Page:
Bat box checks – with a twist!

9am on a Sunday morning and I am 15 feet up a ladder poking a long camera tube into a bat box.  The Friends of Fibbersley Local Nature Reserve are pretty handy when it comes to bird and bat boxes, as they have built all of the reserve’s boxes themselves! They have quite a successful bird box scheme, and also have 9 Kent and Stebbbings style bat boxes on 3 trees. The problem with the two designs is that, although successful, they cannot be opened and checked unless the design is modified slightly.
The Friends group wanted to know if their boxes were being used, so I offered to check them with my endoscope (a camera on a long tube with a hand-held display screen) – which is something for which you need a bat licence.IMG_20150802_101117
Athough no bats were found in any of the boxes, several of the boxes had bat droppings caught up in spider webs inside, which were consistent with the size of pipistrelle droppings. We’re going to survey the site later this month, and in the mean time the Friends group are planning their winter project – building more boxes to go on the reserve.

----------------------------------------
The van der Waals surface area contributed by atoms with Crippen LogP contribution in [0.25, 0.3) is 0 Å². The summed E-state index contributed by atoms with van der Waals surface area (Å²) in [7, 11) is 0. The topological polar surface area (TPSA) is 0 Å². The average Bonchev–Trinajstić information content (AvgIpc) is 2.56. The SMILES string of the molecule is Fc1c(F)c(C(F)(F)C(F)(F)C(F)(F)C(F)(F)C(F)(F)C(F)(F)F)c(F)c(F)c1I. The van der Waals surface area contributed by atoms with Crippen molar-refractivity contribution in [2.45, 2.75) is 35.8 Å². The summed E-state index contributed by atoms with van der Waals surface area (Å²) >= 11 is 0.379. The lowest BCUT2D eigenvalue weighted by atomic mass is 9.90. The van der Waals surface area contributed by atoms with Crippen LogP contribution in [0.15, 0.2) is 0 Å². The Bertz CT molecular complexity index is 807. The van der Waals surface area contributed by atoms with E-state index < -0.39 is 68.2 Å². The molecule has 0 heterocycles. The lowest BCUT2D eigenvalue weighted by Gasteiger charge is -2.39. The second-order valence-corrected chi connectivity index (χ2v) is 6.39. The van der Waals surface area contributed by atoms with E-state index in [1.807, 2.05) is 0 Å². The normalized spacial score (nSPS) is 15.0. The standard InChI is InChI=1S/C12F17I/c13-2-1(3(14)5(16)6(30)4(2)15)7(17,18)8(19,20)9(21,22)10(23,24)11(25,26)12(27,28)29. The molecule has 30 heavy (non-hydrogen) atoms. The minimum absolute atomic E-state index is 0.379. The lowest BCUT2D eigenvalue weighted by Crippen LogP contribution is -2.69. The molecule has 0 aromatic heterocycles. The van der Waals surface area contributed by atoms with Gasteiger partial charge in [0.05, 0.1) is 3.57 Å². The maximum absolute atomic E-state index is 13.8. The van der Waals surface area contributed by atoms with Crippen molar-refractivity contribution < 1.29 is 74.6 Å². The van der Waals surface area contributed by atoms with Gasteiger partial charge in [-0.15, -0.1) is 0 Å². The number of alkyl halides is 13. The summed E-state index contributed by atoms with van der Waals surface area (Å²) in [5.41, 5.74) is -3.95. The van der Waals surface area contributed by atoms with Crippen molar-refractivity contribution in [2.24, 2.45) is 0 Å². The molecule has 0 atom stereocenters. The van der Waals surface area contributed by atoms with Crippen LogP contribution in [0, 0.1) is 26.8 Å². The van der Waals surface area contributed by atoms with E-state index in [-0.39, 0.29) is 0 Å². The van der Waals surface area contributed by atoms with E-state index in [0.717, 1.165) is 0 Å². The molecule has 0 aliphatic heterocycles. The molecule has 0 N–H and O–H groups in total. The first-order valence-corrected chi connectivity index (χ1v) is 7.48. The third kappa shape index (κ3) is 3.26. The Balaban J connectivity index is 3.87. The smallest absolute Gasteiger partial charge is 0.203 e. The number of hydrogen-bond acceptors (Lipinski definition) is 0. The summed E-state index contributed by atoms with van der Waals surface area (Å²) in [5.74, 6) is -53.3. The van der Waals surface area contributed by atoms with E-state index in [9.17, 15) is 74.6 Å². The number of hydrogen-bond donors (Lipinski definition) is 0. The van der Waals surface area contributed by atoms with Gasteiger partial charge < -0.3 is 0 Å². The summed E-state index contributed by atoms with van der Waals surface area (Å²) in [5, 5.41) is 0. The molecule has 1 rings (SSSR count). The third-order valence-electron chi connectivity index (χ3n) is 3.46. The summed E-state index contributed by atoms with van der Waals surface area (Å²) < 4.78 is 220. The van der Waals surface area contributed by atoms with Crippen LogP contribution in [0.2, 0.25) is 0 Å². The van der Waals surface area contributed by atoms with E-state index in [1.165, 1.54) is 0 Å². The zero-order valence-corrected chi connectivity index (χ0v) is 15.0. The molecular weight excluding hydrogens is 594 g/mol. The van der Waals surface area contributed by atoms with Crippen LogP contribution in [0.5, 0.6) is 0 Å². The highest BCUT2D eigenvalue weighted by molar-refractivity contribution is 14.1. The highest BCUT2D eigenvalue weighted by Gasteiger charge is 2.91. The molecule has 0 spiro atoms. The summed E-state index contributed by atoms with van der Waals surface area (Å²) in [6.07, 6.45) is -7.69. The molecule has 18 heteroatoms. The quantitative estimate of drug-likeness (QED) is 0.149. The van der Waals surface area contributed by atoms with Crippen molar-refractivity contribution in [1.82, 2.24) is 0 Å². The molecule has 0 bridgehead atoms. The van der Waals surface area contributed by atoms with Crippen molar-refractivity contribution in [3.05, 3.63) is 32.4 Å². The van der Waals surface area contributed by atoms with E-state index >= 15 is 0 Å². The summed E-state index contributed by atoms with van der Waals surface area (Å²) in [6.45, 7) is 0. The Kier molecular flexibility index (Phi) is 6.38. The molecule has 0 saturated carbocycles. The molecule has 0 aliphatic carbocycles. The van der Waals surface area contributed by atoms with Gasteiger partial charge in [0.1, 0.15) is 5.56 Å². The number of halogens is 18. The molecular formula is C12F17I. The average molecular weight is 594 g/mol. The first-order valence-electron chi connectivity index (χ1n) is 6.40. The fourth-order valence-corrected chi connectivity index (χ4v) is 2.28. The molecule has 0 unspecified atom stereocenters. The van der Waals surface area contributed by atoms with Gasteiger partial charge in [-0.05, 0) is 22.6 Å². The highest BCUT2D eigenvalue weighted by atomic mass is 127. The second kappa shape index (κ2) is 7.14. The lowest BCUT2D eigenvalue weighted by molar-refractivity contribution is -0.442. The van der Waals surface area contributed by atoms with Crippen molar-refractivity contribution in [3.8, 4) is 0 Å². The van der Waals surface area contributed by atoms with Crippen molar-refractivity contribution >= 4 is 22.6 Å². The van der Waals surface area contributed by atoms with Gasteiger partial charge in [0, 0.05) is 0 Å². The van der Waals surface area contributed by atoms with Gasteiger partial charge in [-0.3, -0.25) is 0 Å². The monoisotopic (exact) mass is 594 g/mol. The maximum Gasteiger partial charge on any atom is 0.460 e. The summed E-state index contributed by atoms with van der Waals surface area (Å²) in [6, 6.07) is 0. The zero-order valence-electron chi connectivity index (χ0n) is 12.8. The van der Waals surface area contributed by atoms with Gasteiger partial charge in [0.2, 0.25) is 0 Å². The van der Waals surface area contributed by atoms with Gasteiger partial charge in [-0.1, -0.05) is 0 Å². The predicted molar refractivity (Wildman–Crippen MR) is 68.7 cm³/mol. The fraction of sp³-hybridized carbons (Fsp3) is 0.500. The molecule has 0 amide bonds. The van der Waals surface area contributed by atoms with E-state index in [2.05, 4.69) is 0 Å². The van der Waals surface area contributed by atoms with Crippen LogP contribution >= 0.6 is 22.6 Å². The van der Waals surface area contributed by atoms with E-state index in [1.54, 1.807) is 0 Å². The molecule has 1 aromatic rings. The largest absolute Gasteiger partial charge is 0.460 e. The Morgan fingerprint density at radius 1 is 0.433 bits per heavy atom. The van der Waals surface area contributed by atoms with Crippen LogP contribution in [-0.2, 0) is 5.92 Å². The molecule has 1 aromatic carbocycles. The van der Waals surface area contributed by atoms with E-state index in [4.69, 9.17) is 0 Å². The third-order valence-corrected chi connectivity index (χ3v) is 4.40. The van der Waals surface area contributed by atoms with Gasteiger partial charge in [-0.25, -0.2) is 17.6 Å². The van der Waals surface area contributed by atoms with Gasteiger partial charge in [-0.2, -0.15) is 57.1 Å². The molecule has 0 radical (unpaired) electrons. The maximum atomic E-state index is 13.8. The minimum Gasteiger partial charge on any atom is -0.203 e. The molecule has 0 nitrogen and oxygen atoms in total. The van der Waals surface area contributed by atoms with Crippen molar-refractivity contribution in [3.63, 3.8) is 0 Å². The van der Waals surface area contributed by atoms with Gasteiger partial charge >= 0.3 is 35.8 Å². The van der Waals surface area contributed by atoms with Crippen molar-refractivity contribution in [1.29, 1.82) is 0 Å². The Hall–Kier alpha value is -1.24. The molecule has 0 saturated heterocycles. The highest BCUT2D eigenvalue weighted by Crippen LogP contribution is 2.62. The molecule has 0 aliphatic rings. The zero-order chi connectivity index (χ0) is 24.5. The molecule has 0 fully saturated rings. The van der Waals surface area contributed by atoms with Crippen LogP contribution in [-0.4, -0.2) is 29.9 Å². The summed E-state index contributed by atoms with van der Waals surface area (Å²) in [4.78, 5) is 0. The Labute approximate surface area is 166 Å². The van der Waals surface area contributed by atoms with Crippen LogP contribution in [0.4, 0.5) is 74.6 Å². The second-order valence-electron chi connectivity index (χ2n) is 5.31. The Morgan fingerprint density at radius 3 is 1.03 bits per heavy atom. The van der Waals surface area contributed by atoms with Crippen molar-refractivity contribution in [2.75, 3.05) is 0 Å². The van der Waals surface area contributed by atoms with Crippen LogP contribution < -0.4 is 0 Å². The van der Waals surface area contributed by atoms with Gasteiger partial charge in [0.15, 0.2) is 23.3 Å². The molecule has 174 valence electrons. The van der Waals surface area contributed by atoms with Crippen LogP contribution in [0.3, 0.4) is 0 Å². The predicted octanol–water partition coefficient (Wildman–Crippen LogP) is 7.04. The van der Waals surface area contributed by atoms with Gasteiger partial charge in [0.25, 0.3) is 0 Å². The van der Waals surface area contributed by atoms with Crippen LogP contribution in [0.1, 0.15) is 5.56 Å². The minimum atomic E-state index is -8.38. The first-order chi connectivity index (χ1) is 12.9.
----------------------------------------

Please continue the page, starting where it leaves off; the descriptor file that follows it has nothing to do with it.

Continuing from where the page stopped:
We have bat boxes in a number of sites around Walsall, and some have been more effective than others.  In general, older, larger woodlands will have more bats in, but if you have a young site with small trees which would not ordinarily have roosting opportunities for bats, then all the more reason to try out a few boxes! The boxes at Fibbersley have all been up less than 18 months and several have already been used, so you’ve nothing to lose! BCT have some great information on putting up bat boxes HERE.

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